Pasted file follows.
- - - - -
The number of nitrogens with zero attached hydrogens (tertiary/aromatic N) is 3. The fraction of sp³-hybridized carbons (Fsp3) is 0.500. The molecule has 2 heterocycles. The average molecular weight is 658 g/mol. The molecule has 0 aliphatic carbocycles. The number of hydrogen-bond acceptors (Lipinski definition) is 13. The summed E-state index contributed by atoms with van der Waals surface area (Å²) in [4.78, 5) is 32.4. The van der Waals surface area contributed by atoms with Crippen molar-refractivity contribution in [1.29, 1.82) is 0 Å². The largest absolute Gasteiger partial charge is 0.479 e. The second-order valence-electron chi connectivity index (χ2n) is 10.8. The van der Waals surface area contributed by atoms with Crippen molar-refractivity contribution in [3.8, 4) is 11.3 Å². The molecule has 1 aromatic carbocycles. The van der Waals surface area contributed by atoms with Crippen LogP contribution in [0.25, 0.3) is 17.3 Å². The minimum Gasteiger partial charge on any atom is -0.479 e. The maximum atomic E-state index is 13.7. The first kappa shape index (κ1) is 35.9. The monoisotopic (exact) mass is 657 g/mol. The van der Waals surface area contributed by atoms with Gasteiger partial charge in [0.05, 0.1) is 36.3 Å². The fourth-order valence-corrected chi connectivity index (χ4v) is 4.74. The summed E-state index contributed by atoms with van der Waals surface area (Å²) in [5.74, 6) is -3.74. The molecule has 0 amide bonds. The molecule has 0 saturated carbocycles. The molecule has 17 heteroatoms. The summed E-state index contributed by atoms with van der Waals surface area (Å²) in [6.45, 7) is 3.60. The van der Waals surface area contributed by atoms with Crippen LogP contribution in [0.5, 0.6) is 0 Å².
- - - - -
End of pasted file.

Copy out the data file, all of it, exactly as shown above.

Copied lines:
The number of nitrogens with zero attached hydrogens (tertiary/aromatic N) is 3. The fraction of sp³-hybridized carbons (Fsp3) is 0.500. The molecule has 2 heterocycles. The average molecular weight is 658 g/mol. The molecule has 0 aliphatic carbocycles. The number of hydrogen-bond acceptors (Lipinski definition) is 13. The summed E-state index contributed by atoms with van der Waals surface area (Å²) in [4.78, 5) is 32.4. The van der Waals surface area contributed by atoms with Crippen molar-refractivity contribution in [1.29, 1.82) is 0 Å². The largest absolute Gasteiger partial charge is 0.479 e. The second-order valence-electron chi connectivity index (χ2n) is 10.8. The van der Waals surface area contributed by atoms with Crippen molar-refractivity contribution in [3.8, 4) is 11.3 Å². The molecule has 1 aromatic carbocycles. The van der Waals surface area contributed by atoms with Crippen LogP contribution in [0.25, 0.3) is 17.3 Å². The minimum Gasteiger partial charge on any atom is -0.479 e. The maximum atomic E-state index is 13.7. The first kappa shape index (κ1) is 35.9. The monoisotopic (exact) mass is 657 g/mol. The van der Waals surface area contributed by atoms with Gasteiger partial charge in [0.05, 0.1) is 36.3 Å². The fourth-order valence-corrected chi connectivity index (χ4v) is 4.74. The summed E-state index contributed by atoms with van der Waals surface area (Å²) in [5.74, 6) is -3.74. The molecule has 0 amide bonds. The molecule has 0 saturated carbocycles. The molecule has 17 heteroatoms. The summed E-state index contributed by atoms with van der Waals surface area (Å²) in [6.45, 7) is 3.60. The van der Waals surface area contributed by atoms with Crippen LogP contribution in [0.5, 0.6) is 0 Å².